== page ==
The idea of some D-bag showing the world how the effects we practice and perform work — the effects we make our livings with — makes magicians sick. The exposer is ruining the magic for us, and our audiences. He is robbing them of the opportunity to experience that increasingly rare feeling of wonder. Or is he?
If you want to look at the issue of exposure logically, and without bias, you must first look at WHERE and HOW magic is being exposed.
When one thinks of magic exposure, the first images that pop into mind are of The Masked Magician and his numerous television shows, and random kids exposing magic on YouTube.
Lets first look at The Masked Magician. He has exposed a lot of magic over the years. A LOT. And it hasn’t seemed to negatively affect the tricks which he has exposed. In fact, he had exposed Cigarette Through Quarter, yet it didn’t stop David Blaine, Criss Angel, and Cyril Takayama from using, and KILLING with that very effect on their respective television shows. Why not? His shows are seen by millions of people right? Sure, but there are BILLIONS of people on the planet. Really, who cares if 2 million Americans see how a trick is done; there are 300 million Americans out there! The numbers are still on your side.
Next up is YouTube exposure. All over YouTube (and the internet in general), there are kids learning, sharing, posting and exposing some of the most popular effects in magic today. Any effect you can think of has been exposed on YouTube, where anyone can watch it, anytime. It is there, and it is there FOREVER. That will make some of you furious, no doubt. But let’s look at this from a different angle: Most of these exposure vids have only a few hundred views at most. Sure, there are a few that have millions of views, but those are the minority. Ultimately, although MORE secrets are being exposed, FEWER people are seeing them. The big issue that most have is that the exposure is so public (anyone can watch the tutorials), and so permanent (online is forever).
The fact of the matter is that only those who are interested in the secret will go looking for it. And whether they find it on YouTube, download a torrent or buy a copy, they will learn the secret if they really want to. Just like you did. Just like we ALL do. Really, the people that are exposing magic are magicians, and the people paying attention to exposure, are, you guessed it, also magicians. Let that one sink in for a while.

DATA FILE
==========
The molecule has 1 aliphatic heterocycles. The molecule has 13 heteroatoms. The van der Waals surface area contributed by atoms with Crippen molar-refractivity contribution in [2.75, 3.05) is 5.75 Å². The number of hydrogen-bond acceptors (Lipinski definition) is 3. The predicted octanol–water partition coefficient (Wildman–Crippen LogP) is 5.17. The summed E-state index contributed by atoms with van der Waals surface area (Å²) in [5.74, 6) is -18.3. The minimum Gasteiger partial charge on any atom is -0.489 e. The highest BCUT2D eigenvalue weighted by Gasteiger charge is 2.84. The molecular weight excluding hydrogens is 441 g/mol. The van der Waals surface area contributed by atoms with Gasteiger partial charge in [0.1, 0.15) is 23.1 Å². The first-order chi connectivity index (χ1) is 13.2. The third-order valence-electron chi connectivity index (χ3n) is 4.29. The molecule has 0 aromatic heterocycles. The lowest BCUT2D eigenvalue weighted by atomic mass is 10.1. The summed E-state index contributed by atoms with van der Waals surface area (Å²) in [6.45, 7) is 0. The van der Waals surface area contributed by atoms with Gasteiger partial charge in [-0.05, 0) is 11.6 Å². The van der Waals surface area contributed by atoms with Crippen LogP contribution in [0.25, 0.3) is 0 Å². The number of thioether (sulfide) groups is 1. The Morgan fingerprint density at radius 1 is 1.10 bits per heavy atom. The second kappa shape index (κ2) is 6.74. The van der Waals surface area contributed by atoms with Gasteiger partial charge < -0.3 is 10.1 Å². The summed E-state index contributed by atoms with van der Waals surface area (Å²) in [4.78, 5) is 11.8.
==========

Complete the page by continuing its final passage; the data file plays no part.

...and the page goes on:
Yes, there are lay audiences that watch exposure videos too, but the same statement holds true; they are interested in the secrets of magic. They are magicians in the making. I personally know MANY magicians that got their start by seeing a magician, and then seeking out the secret. In fact, I think more magicians are made that way than any other way. Exposure is actually HELPING magic by getting more people interested! Crazy, I know, but legitimate nonetheless.
So we have now established that the two most prevalent forms of exposure have limited audiences, that are primarily made up of magicians, and those who are curious about the art, oftentimes future magicians themselves. The question now is does exposure ruin magic for lay audiences?
You see, we magicians are fascinated with magic. We are constantly learning, creating, and performing. We know magic inside and out. We can recognize by simple mannerisms when someone is using a thumb tip, regardless of whether they are vanishing a cigarette, switching bills or making a silk vanish. Laypeople simply don’t think like that. If a laymen sees the silk vanish exposed, and now knows it just goes into the “fake thumb,” they still don’t know how a bill switch is done. The effect may be ruined for that particular spectator, but the method is not. That same spectator can still (easily) be fooled with a thumb tip, just used in a different manner. Also, because laymen are not magicians, they really don’t care; they will forget the exposure at some point simply because it isn’t relevant to them.
Penn & Teller have made their careers on exposing the secrets of magic, in both their live show, and their television show. They have exposed everything from the cups and balls, to psychic investigators, yet it doesn’t stop thousands of magicians from doing the cups and balls, nor does it stop people from enlisting the services of such charlatans.
The only type of exposure that matters; the only kind of exposure that actually hurts the art of magic, is — fortunately enough — the only type of exposure you can control. That is exposure through poor performance.
I have seen so much magic exposed simply by poor performances that I think that is where the real harm comes from. Magicians who think they can “buy” a show. Magicians who think, “I don’t have to be good, I’m funny.” Magicians who don’t care about magic, but rather entertainment, but that is a whole other subject for another day…
The only thing bad for magic is bad magicians. Exposure sucks, but at the end of the day, it really doesn’t matter. Just do what you do, and do it to the best of your ability.
What do you think? Does exposure actually matter? Discuss in the comments, but keep it civil, guys.
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